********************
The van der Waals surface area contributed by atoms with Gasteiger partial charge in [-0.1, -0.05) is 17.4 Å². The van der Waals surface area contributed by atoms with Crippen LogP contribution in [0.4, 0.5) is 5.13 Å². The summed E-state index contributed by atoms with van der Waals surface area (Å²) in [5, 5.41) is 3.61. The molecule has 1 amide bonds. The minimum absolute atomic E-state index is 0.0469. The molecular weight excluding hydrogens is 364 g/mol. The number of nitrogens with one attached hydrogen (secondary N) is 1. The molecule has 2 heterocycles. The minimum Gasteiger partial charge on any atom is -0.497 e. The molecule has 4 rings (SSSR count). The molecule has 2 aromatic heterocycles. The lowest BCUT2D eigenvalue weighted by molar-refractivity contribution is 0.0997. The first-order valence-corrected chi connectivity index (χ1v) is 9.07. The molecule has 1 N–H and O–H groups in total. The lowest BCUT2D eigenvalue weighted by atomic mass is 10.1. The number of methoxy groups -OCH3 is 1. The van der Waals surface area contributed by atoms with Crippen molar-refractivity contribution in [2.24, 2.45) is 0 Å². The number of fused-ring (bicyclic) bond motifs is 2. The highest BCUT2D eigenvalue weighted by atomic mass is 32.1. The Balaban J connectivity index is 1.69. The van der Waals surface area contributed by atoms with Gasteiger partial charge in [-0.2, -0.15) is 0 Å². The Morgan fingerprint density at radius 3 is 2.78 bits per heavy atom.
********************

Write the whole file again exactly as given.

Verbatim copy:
The van der Waals surface area contributed by atoms with Gasteiger partial charge in [-0.1, -0.05) is 17.4 Å². The van der Waals surface area contributed by atoms with Crippen LogP contribution in [0.4, 0.5) is 5.13 Å². The summed E-state index contributed by atoms with van der Waals surface area (Å²) in [5, 5.41) is 3.61. The molecule has 1 amide bonds. The minimum absolute atomic E-state index is 0.0469. The molecular weight excluding hydrogens is 364 g/mol. The number of nitrogens with one attached hydrogen (secondary N) is 1. The molecule has 2 heterocycles. The minimum Gasteiger partial charge on any atom is -0.497 e. The molecule has 4 rings (SSSR count). The molecule has 2 aromatic heterocycles. The lowest BCUT2D eigenvalue weighted by molar-refractivity contribution is 0.0997. The first-order valence-corrected chi connectivity index (χ1v) is 9.07. The molecule has 1 N–H and O–H groups in total. The lowest BCUT2D eigenvalue weighted by atomic mass is 10.1. The number of methoxy groups -OCH3 is 1. The van der Waals surface area contributed by atoms with Crippen molar-refractivity contribution in [2.24, 2.45) is 0 Å². The number of fused-ring (bicyclic) bond motifs is 2. The highest BCUT2D eigenvalue weighted by atomic mass is 32.1. The Balaban J connectivity index is 1.69. The van der Waals surface area contributed by atoms with Gasteiger partial charge in [-0.2, -0.15) is 0 Å². The Morgan fingerprint density at radius 3 is 2.78 bits per heavy atom.